Illinois stops payments to university system, mass furloughs result

The state of Illinois, confronting a deficit estimated at nearly $13 billion, has ceased making scheduled payments to multiple state agencies, among them the University of Illinois, which is owed more than $436 million in unpaid bills. The state is also behind in payments to all other Illinois public universities, including $125 million owed to Southern Illinois University and $62 million to Northern Illinois University.


In response, the University of Illinois has ordered a series of furloughs. All administrators, academic professionals and faculty—more than 11,000 employees at the campuses in Chicago, Champaign-Urbana, and Springfield—will be required to take 10 unpaid days of leave by mid-June of this year. Interim University of Illinois President Stanley Ikenberry announced the furloughs in a January 5 press release and e-mail to university faculty members and staff.

The press release also announced freezes on hiring and salary raises not deemed “of critical importance to ongoing operations.”

These emergency measures will do little to resolve the university’s funding shortfall caused by the state’s withholding of promised payments. While the university incurs expenditures of an average $11 million per day, the furloughs and related measures are predicted to save it a mere $17 million.

Ikenberry has suggested that layoffs and cuts to department funding may follow, and he extended a warning to students attending the state school system of the possibility of a substantial tuition hike in 2010. Ikenberry has even hinted that the university may not be able to finish its school year without the state providing a proportion of its outstanding payments.

Since July 1, 2009, the University has only received $51 million, 7 percent of the fiscal year’s $743 million allotment from the state.

According to current Illinois comptroller and failed Democratic candidate for governor, Dan Hynes, the state has $5.1 billion in unpaid bills, and the figure is growing rapidly.

Other agencies operating with unpaid bills from the state include an untold number of local offices that contract with Springfield to provide services, as well as the state’s library system and public school districts.

Stateline.org reported that the Vermilion Country Health Department, which covers the city of Danville and surrounding areas, was short $800,000 in state funding as of December 1, 2009.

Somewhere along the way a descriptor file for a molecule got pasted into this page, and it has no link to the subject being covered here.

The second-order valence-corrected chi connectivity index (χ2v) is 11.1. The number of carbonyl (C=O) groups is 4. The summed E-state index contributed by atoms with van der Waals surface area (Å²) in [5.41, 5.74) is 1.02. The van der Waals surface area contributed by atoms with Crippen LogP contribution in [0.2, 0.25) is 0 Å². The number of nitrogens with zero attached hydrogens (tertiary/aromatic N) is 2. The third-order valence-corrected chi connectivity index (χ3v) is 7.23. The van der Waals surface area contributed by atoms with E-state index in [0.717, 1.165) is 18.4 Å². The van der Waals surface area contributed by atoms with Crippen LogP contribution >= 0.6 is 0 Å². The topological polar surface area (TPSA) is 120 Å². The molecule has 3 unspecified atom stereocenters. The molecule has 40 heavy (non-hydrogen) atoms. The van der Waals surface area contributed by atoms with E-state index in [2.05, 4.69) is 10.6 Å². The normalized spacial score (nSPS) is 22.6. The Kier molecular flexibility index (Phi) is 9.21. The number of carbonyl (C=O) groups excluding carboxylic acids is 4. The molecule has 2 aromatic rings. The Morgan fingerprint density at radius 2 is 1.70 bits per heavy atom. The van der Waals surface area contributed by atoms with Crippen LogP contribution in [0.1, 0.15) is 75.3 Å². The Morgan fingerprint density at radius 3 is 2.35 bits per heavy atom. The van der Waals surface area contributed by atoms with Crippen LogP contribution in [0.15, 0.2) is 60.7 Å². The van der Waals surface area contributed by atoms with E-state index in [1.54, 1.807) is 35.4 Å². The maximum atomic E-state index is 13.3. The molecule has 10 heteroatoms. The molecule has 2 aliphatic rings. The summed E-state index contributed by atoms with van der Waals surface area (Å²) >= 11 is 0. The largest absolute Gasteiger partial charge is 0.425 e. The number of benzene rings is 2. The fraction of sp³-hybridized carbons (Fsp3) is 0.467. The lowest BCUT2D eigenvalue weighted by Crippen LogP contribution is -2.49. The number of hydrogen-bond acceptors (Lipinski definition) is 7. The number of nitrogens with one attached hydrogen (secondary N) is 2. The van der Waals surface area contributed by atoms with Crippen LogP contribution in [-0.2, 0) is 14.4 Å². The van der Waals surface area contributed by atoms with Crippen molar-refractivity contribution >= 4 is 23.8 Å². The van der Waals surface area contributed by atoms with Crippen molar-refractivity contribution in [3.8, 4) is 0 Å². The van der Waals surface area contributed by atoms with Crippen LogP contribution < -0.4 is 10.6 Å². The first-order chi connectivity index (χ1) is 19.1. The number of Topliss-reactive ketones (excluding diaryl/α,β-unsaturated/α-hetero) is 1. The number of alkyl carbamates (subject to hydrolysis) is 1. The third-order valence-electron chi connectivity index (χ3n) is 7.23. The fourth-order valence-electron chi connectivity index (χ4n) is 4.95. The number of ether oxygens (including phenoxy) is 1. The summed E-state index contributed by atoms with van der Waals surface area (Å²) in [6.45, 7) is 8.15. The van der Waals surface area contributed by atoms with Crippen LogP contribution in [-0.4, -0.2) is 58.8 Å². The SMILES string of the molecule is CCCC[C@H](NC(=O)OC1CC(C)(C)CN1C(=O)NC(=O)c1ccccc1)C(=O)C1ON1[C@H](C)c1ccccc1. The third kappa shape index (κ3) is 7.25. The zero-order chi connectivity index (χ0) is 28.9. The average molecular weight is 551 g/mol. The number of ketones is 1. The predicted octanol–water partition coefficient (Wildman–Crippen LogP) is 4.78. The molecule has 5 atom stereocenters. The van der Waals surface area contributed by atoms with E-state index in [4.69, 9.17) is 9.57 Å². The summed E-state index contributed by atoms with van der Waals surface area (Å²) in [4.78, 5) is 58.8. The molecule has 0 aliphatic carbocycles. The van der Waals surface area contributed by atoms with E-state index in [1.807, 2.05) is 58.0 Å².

As a result, Vermilion County public health administrator Stephen Laker “had to cut programs he had built up over a 39-year career,” including maternal and child care programs.

“For the last three recession cycles, it’s been common for states to reduce financial support for local governments during the recession, and once they come out of it, they restore most of what they’ve cut,” said Michael Pagano, dean of the College of Urban Planning and Public Affairs at the University of Illinois-Chicago.

But, as Stateline notes, “This time is different. Now local officials are wondering whether that money will ever come back.”

Funded through the state budget by the Illinois State Library and the secretary of state’s office, Illinois libraries have received only a third of their allotted budget for the current fiscal year. The unpaid bills come after a 17 percent budget reduction from 2009 that forced staff layoffs and the shutting down of programs and services such as inter-library lending.

Federal stimulus funds have provided a temporary funding source allowing most scheduled payments from Illinois to its public schools to go forward. However, state grants for student transportation and special education programs were not received until January, and even then provided a small portion of the millions owed.

Its inability to make payments to its colleges, agencies, and contractors demonstrates that the state of Illinois is functionally bankrupt—-in spite of two years of cutbacks targeting social program and the jobs and pay of state workers.

The worst is yet to come. The state budget review released January 22 places the current deficit at $12.8 billion, third in the nation behind New York and California.

State lawmakers reject meaningful tax increases on the wealthy and Illinois’ large number of big businesses. They offer no solution beyond more budget cuts—and accounting gimmickry. Governor Pat Quinn’s proposal for the 2010 fiscal year does not balance the budget, but proposes transferring a $334 million deficit into the state’s Fiscal Year 2011.

The state’s budget cuts, furloughs, and failure to make payments will only exacerbate the suffering of millions in the state, and will likely further dim long-term fiscal prospects.

Illinois’ unemployment rate, 11.1 percent, is the highest in over 26 years. The budget deficit has been caused by a falloff in both income and sales tax revenue, which have, in turn, been caused by layoffs and wage cuts.

Illinois’ fiscal and social crises are being transmitted into the political sphere, and especially the state Democratic Party, which has dominated the state capital for years. The Republican Party, which has been unable to win statewide elections for the better part of a decade and remains extremely unpopular, is now perceived to have a good chance to win the governor’s mansion in 2010 and also the senatorial election—the seat formerly held by President Obama.